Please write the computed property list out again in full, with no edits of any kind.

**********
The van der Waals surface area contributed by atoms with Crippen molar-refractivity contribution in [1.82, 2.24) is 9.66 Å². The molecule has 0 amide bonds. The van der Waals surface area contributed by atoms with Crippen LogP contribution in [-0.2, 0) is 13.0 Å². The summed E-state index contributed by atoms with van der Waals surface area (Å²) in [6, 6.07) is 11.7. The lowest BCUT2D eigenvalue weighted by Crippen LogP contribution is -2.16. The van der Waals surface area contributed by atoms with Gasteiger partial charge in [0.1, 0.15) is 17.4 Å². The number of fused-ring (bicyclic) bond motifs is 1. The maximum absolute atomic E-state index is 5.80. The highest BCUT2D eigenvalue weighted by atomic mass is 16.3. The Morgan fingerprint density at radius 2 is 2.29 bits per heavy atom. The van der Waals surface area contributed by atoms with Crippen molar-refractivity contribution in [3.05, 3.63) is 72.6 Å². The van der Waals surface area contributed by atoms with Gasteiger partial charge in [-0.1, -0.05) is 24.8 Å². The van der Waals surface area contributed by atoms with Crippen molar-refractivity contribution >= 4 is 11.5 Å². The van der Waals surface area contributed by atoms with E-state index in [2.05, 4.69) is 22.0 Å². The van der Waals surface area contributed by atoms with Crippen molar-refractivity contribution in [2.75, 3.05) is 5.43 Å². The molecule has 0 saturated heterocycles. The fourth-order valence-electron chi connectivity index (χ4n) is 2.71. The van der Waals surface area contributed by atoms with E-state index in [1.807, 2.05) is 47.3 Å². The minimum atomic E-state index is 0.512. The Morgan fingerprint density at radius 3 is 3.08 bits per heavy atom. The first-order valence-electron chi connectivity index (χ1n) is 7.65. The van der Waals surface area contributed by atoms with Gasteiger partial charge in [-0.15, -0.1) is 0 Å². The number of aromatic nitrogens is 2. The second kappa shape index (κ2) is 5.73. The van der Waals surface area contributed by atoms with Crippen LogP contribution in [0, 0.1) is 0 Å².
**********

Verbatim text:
The van der Waals surface area contributed by atoms with Crippen molar-refractivity contribution in [1.82, 2.24) is 9.66 Å². The molecule has 0 amide bonds. The van der Waals surface area contributed by atoms with Crippen LogP contribution in [-0.2, 0) is 13.0 Å². The summed E-state index contributed by atoms with van der Waals surface area (Å²) in [6, 6.07) is 11.7. The lowest BCUT2D eigenvalue weighted by Crippen LogP contribution is -2.16. The van der Waals surface area contributed by atoms with Gasteiger partial charge in [0.1, 0.15) is 17.4 Å². The number of fused-ring (bicyclic) bond motifs is 1. The maximum absolute atomic E-state index is 5.80. The highest BCUT2D eigenvalue weighted by atomic mass is 16.3. The Morgan fingerprint density at radius 2 is 2.29 bits per heavy atom. The van der Waals surface area contributed by atoms with Crippen molar-refractivity contribution in [3.05, 3.63) is 72.6 Å². The van der Waals surface area contributed by atoms with Gasteiger partial charge in [-0.1, -0.05) is 24.8 Å². The van der Waals surface area contributed by atoms with Crippen molar-refractivity contribution >= 4 is 11.5 Å². The van der Waals surface area contributed by atoms with E-state index in [2.05, 4.69) is 22.0 Å². The van der Waals surface area contributed by atoms with Crippen molar-refractivity contribution in [2.75, 3.05) is 5.43 Å². The molecule has 0 saturated heterocycles. The fourth-order valence-electron chi connectivity index (χ4n) is 2.71. The van der Waals surface area contributed by atoms with E-state index in [1.807, 2.05) is 47.3 Å². The minimum atomic E-state index is 0.512. The Morgan fingerprint density at radius 3 is 3.08 bits per heavy atom. The first-order valence-electron chi connectivity index (χ1n) is 7.65. The van der Waals surface area contributed by atoms with Gasteiger partial charge in [-0.15, -0.1) is 0 Å². The number of aromatic nitrogens is 2. The second kappa shape index (κ2) is 5.73. The van der Waals surface area contributed by atoms with Crippen LogP contribution in [0, 0.1) is 0 Å².